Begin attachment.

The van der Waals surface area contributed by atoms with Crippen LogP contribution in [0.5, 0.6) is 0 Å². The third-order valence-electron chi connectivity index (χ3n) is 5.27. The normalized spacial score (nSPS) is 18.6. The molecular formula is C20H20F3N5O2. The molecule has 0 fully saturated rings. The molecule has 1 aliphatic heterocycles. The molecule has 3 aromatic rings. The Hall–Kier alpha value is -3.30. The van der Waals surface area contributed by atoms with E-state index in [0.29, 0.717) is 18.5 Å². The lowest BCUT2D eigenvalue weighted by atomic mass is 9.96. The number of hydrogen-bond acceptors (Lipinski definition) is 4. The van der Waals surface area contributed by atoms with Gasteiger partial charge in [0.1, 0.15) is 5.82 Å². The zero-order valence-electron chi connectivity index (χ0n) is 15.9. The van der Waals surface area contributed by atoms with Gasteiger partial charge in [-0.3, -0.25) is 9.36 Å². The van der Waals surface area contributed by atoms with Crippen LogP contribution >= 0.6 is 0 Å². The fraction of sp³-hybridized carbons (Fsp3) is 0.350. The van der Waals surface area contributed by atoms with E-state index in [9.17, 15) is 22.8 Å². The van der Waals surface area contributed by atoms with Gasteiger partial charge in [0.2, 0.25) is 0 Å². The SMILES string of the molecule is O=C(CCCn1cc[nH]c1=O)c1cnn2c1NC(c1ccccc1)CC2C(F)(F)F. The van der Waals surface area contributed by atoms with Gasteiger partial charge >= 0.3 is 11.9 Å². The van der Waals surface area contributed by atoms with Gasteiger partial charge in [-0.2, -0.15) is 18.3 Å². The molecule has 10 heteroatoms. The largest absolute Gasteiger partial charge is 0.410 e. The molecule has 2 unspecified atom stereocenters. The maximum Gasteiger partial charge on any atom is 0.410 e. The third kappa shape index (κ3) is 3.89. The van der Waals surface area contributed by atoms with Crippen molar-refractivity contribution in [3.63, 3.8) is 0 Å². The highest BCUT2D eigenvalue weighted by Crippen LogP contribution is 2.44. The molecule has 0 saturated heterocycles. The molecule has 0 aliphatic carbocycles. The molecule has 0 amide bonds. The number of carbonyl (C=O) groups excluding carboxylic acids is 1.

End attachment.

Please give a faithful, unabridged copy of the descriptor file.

The van der Waals surface area contributed by atoms with Crippen LogP contribution in [0.5, 0.6) is 0 Å². The third-order valence-electron chi connectivity index (χ3n) is 5.27. The normalized spacial score (nSPS) is 18.6. The molecular formula is C20H20F3N5O2. The molecule has 0 fully saturated rings. The molecule has 1 aliphatic heterocycles. The molecule has 3 aromatic rings. The Hall–Kier alpha value is -3.30. The van der Waals surface area contributed by atoms with E-state index in [0.29, 0.717) is 18.5 Å². The lowest BCUT2D eigenvalue weighted by atomic mass is 9.96. The number of hydrogen-bond acceptors (Lipinski definition) is 4. The van der Waals surface area contributed by atoms with Gasteiger partial charge in [0.1, 0.15) is 5.82 Å². The zero-order valence-electron chi connectivity index (χ0n) is 15.9. The van der Waals surface area contributed by atoms with Gasteiger partial charge in [-0.3, -0.25) is 9.36 Å². The van der Waals surface area contributed by atoms with Crippen LogP contribution >= 0.6 is 0 Å². The fraction of sp³-hybridized carbons (Fsp3) is 0.350. The van der Waals surface area contributed by atoms with E-state index in [9.17, 15) is 22.8 Å². The van der Waals surface area contributed by atoms with Gasteiger partial charge in [0.2, 0.25) is 0 Å². The SMILES string of the molecule is O=C(CCCn1cc[nH]c1=O)c1cnn2c1NC(c1ccccc1)CC2C(F)(F)F. The van der Waals surface area contributed by atoms with Gasteiger partial charge >= 0.3 is 11.9 Å². The van der Waals surface area contributed by atoms with Gasteiger partial charge in [-0.2, -0.15) is 18.3 Å². The molecule has 10 heteroatoms. The largest absolute Gasteiger partial charge is 0.410 e. The molecule has 2 unspecified atom stereocenters. The maximum Gasteiger partial charge on any atom is 0.410 e. The third kappa shape index (κ3) is 3.89. The van der Waals surface area contributed by atoms with Crippen molar-refractivity contribution in [3.63, 3.8) is 0 Å². The highest BCUT2D eigenvalue weighted by Crippen LogP contribution is 2.44. The molecule has 0 saturated heterocycles. The molecule has 0 aliphatic carbocycles. The molecule has 0 amide bonds. The number of carbonyl (C=O) groups excluding carboxylic acids is 1.